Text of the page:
Tuesday, November 17, 2015

The Self Life

Romans 7:24 “O wretched man that I am! who shall deliver me from the body of this death?”

I like articles that carry the theme of: “If it’s broke, fix it.” Of course you have to first realize that something is broke first, then get to the source of what is wrong before you can work on it. One such article that I read stated that this bible verse’s despondent cry follows Paul’s disturbing monologue on the inner strife between his two natures in Romans 7:13-24 (a passage that Pastor Kennedy describes as the “I” problem. Here the apostle describes the conflict that goes on in the life of every Christian, until the self-life is completely conquered and the will of Christ reigns supreme. The ascendancy of self is indicated in these verses by the fact that the personal pronouns “I,” “me,” “my” are used no less than 35 times in verses 15-24 alone as Paul records his inner thoughts and feelings (e.g., “that which I do I allow not: for what I would, that do I not; but what I hate, that do I”). Such a testimony is permeated with introspection, relating everything to “self” instead of to Christ. No wonder the conclusion is so miserable: “O wretched man that I am!”

Romans 12:3 For I say, through the grace given to me, to everyone who is among you, not to think of himself more highly than he ought to think, but to think soberly, as God has dealt to each one a measure of faith.”

Unfortunately, this is the status of most Christians whose interests are almost completely self-centered. Most Christian books and sermons are designed to appeal to such personal interests, and the explosive modern growth of Christian professional “counseling” likewise reflects the existence of multitudes of self-centered Christians. I hear about going to “Christian Counseling” all the time now because just talking to the mom or dad, the grandparents or a pastor doesn’t seem to “cut it” anymore when “egocentric” is sitting on the throne. But the article points out that the happy and useful Christian is the one whose concerns and activities center around others and who earnestly seeks to follow and honor Christ and His Word. And this is exactly the conclusion to which the apostle Paul comes in his melancholy soliloquy. “Who shall deliver me from the body of this death?” he cries. Immediately the answer comes: “I thank God through Jesus Christ our Lord” in Romans 7:24-25.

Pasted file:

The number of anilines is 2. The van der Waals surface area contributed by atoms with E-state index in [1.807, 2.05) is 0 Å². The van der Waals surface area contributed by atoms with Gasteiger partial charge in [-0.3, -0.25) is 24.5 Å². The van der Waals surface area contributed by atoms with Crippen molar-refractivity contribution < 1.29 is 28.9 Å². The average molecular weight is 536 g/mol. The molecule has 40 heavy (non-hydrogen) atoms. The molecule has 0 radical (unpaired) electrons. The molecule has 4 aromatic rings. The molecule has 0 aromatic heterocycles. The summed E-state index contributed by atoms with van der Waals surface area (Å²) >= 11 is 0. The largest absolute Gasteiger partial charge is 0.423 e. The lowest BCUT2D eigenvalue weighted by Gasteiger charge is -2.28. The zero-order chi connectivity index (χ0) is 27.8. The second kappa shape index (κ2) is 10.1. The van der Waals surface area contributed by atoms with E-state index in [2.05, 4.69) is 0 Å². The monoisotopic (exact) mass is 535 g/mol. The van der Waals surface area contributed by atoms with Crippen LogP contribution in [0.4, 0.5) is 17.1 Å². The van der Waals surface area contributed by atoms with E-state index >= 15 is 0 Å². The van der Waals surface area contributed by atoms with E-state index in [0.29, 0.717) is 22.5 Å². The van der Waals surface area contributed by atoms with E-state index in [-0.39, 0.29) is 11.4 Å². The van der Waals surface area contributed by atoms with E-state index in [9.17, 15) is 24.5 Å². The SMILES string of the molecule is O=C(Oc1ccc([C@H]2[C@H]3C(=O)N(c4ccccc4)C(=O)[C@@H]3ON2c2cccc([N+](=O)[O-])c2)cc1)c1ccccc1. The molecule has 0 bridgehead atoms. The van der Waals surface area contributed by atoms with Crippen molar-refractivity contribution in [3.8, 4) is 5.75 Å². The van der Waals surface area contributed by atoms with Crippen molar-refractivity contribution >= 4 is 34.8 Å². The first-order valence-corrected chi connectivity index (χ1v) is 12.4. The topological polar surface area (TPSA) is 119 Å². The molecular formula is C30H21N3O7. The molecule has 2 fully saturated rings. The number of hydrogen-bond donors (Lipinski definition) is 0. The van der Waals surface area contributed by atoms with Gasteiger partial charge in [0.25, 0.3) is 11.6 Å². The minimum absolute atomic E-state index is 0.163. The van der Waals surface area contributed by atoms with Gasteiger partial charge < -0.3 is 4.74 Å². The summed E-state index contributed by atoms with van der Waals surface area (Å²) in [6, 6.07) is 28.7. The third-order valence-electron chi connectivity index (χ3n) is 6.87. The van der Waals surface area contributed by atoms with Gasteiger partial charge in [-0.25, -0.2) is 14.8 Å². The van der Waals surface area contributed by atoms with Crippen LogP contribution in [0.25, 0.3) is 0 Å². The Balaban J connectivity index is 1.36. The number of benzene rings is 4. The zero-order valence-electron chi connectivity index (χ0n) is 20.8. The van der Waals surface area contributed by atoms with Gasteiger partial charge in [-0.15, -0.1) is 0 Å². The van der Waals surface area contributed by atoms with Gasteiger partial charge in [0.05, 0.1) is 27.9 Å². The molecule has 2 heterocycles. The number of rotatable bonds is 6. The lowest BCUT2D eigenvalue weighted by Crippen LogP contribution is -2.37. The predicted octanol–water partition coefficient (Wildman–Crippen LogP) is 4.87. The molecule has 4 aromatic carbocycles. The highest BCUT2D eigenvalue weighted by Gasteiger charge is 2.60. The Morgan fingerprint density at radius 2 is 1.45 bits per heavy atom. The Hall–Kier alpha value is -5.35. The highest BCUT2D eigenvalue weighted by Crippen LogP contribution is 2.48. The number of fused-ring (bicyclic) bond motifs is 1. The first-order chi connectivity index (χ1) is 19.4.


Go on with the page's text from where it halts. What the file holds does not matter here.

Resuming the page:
Philippians 2:3-4 Let nothing be done through selfish ambition or conceit, but in lowliness of mind let each esteem others better than himself. Let each of you look out not only for his own interests, but also for the interests of others.”

We do still have to battle the old nature (Galatians 5:16-25), but in Christ we have both the incentive and power to “put off the old man with his deeds” (Colossians 3:9) and to “put on the new man, which after God is created in righteousness and true holiness” (Ephesians 4:24). 1 John 3:17 But whoever has this world’s goods, and sees his brother in need, and shuts up his heart from him, how does the love of God abide in him? Away with the “Self Life”.

In Christ, Brian

1 comment:

Lon Anderson said...
This comment has been removed by the author.